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Eagle on snag
Eagle on snag

Bird habitat protection

The PUD makes an extensive effort to protect and enhance bird habitats. At its multiple hydroelectric projects, the utility manages about 4,600 acres for the benefit of wildlife, including birds. Throughout the PUD’s service territory, bird needs are kept in mind whether it involves vegetation management, landscaping, and/or tree-trimming activities near its buildings, facilities and power lines.

The PUD protects and enhances bird habitat by using these methods:

Old-growth – the endangered Marbled Murrelet occupies old-growth habitat at the PUD’s Spada Lake Reservoir, flying over 50 miles from its nest to the Puget Sound to feed every day. The PUD does not harvest its 500 acres of old-growth (nor its approximately 2,000 acres of second-growth forests to allow them to mature into old-growth habitat ) – an important component of a healthy Pacific Northwest ecosystem.

Snags – these are standing dead trees that provide both a food source (bugs) and a home for cavity-nesting birds. The PUD creates snags throughout its acreage at Spada Lake Reservoir towards the goal of having seven woody habitat structures per acre of habitat.

Bird boxes – dwindling nearby habitat from harvesting, development, or the PUD’s initial construction activities has reduced the potential homes for birds. To alleviate this, the PUD installs bird boxes in trees and floating nest platforms on the lakes for additional habitat options.

Osprey platforms – nesting platforms are built near our facilities to offer a safer nesting alternative. Added benefit: facility maintenance and repair work can be done without disrupting nest occupants.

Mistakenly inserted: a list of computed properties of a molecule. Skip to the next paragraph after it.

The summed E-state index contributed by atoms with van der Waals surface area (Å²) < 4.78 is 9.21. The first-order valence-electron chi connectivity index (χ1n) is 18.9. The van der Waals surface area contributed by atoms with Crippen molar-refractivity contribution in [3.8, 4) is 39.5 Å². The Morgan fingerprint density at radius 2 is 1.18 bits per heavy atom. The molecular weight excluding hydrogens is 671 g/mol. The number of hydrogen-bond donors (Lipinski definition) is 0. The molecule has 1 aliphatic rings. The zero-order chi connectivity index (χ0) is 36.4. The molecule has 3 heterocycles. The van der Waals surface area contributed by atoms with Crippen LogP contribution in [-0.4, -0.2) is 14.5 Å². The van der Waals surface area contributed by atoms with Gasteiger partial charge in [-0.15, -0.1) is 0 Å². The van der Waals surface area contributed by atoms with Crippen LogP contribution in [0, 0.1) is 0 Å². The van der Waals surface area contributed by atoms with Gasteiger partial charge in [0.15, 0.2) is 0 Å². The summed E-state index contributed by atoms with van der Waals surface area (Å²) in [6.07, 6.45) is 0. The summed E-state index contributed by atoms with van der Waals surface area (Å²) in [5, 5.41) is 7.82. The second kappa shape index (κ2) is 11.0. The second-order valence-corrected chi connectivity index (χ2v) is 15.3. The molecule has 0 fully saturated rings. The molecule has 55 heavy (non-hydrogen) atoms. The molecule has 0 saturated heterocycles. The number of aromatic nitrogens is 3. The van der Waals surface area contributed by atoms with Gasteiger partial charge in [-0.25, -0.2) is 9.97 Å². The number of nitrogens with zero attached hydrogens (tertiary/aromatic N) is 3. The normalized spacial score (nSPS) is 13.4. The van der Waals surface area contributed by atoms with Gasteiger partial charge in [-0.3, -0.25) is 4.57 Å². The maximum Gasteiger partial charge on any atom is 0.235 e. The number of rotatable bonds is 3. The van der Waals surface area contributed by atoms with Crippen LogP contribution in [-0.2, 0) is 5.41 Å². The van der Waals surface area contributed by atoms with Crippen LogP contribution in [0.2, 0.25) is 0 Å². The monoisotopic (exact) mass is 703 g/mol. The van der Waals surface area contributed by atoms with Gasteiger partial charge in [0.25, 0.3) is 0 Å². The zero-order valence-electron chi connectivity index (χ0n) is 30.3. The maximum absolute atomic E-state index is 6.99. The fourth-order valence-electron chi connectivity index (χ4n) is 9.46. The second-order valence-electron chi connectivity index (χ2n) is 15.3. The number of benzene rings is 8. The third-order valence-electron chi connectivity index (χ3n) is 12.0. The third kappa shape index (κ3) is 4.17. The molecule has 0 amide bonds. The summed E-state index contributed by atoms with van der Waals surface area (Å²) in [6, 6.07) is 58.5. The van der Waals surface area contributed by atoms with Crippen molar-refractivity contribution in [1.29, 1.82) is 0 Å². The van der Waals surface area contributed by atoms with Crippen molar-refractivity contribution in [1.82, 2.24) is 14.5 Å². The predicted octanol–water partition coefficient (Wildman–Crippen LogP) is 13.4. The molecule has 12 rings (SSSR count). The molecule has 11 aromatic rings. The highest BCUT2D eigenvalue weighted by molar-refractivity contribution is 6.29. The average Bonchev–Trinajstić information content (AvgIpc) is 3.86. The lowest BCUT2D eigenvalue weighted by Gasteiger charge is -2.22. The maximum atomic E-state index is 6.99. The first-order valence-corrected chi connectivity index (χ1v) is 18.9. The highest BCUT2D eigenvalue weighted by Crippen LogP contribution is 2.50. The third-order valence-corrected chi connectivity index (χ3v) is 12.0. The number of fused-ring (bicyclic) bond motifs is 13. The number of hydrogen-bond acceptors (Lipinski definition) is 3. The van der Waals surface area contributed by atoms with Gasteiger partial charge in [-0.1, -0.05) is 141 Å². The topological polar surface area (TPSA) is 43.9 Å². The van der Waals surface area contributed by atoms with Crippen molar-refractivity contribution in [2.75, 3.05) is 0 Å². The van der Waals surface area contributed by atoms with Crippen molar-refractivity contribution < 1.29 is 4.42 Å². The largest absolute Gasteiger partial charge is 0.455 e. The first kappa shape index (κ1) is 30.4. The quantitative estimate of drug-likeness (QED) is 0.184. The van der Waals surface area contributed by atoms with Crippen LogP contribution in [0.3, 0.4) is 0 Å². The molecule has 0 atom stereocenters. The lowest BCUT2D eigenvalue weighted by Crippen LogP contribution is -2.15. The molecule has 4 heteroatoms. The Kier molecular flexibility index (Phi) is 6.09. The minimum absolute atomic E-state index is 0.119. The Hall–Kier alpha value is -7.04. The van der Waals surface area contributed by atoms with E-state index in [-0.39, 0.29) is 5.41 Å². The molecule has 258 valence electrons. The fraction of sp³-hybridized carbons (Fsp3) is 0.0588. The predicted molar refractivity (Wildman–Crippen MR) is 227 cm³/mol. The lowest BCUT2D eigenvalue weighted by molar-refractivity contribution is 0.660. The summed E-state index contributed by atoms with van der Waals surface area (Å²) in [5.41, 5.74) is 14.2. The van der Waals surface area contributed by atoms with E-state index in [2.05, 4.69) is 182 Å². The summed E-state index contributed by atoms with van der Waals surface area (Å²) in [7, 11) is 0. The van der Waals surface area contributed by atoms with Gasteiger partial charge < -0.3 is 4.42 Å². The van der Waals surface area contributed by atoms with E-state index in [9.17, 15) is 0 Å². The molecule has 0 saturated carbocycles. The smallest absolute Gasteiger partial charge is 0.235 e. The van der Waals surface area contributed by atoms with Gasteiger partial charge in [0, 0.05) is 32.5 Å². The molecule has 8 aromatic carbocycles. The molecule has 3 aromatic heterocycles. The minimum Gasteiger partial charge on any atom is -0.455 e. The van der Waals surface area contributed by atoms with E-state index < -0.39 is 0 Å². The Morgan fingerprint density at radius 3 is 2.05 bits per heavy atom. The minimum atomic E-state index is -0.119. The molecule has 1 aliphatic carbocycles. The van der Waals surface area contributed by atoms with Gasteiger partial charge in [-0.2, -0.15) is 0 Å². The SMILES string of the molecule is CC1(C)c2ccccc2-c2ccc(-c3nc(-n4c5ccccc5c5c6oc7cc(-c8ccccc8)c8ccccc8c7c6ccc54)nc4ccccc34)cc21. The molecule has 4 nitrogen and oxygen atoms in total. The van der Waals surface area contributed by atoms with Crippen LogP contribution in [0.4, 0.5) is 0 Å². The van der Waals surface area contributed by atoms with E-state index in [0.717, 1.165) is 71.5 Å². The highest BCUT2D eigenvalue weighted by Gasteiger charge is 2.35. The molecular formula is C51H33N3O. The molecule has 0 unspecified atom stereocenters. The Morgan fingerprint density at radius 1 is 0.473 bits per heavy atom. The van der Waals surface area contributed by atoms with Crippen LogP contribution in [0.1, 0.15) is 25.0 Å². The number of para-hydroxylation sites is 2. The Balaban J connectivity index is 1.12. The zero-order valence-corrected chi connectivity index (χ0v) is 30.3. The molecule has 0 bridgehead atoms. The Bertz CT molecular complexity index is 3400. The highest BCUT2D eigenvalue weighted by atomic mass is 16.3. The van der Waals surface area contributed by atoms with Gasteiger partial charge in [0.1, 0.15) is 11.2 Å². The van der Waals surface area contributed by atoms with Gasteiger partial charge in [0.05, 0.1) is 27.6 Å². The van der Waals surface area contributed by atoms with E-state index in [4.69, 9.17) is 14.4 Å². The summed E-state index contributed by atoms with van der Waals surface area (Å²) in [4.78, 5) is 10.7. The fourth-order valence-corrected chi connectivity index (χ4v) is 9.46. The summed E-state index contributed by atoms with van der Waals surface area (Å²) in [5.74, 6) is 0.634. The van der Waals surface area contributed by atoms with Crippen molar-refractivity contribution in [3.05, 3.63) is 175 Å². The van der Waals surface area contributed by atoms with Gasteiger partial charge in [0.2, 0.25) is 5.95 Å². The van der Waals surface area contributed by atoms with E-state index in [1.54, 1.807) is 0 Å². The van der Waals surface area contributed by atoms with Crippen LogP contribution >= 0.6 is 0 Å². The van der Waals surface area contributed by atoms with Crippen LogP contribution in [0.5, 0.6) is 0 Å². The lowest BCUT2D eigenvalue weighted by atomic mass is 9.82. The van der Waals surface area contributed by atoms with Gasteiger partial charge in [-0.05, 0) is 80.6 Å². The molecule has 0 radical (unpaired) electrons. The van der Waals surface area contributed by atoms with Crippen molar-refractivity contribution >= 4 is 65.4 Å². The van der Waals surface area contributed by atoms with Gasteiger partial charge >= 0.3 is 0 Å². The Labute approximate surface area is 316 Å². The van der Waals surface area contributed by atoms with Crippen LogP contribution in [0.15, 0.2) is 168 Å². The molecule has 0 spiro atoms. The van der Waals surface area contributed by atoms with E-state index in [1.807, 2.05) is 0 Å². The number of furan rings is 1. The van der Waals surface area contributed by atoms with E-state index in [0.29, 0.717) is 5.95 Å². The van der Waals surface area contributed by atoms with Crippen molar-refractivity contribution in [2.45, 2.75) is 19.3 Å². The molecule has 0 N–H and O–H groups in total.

Perch poles – at the PUD’s Youngs Creek Hydro Project, six perch poles were installed along the penstock corridor to provide locations for raptors to rest and watch for prey.

Tree trimming – if an active nest with viable eggs or chicks is identified, the activity is postponed. Once it becomes inactive, the nest may be relocated and the tree-trimming work completed.

Native plantings – the PUD strives to plant native trees, shrubs, and other plantings at its facilities as they establish easily, require minimal maintenance and water, and provide the preferred habitat and food source for birds.

Weed management – invasive weeds out-compete native vegetation for natural resources, so by managing the weeds, more native plants preferred by birds can grow. Berry-producing plants are not sprayed while in bloom or during berry production to keep healthy berries available as a wildlife food source.

Ground cover – open or pasture-like areas are reseeded with white clover, a plant whose leaves are grazed by deer and seeds loved by birds. Some birds consume the beans, leaves and flowers too.

Buried transmission lines – transmission lines from the new run-of-river PUD hydro projects (Calligan and Hancock) are buried where feasible to reduce the potential for avian collisions and electrocutions.

Modified construction – prior to construction activities at the PUD’s hydro projects, the area is surveyed by staff biologists to identify if new raptor nests have been built. Construction and use of helicopters are restricted to avoid noise disturbance during nesting.

Monitoring – PUD staff biologists and vegetation specialists monitor all of the above activities on an annual basis for efficacy of protection and enhancement measures, adjusting where and when needed.


Owl
Owl
Nest box
Nest box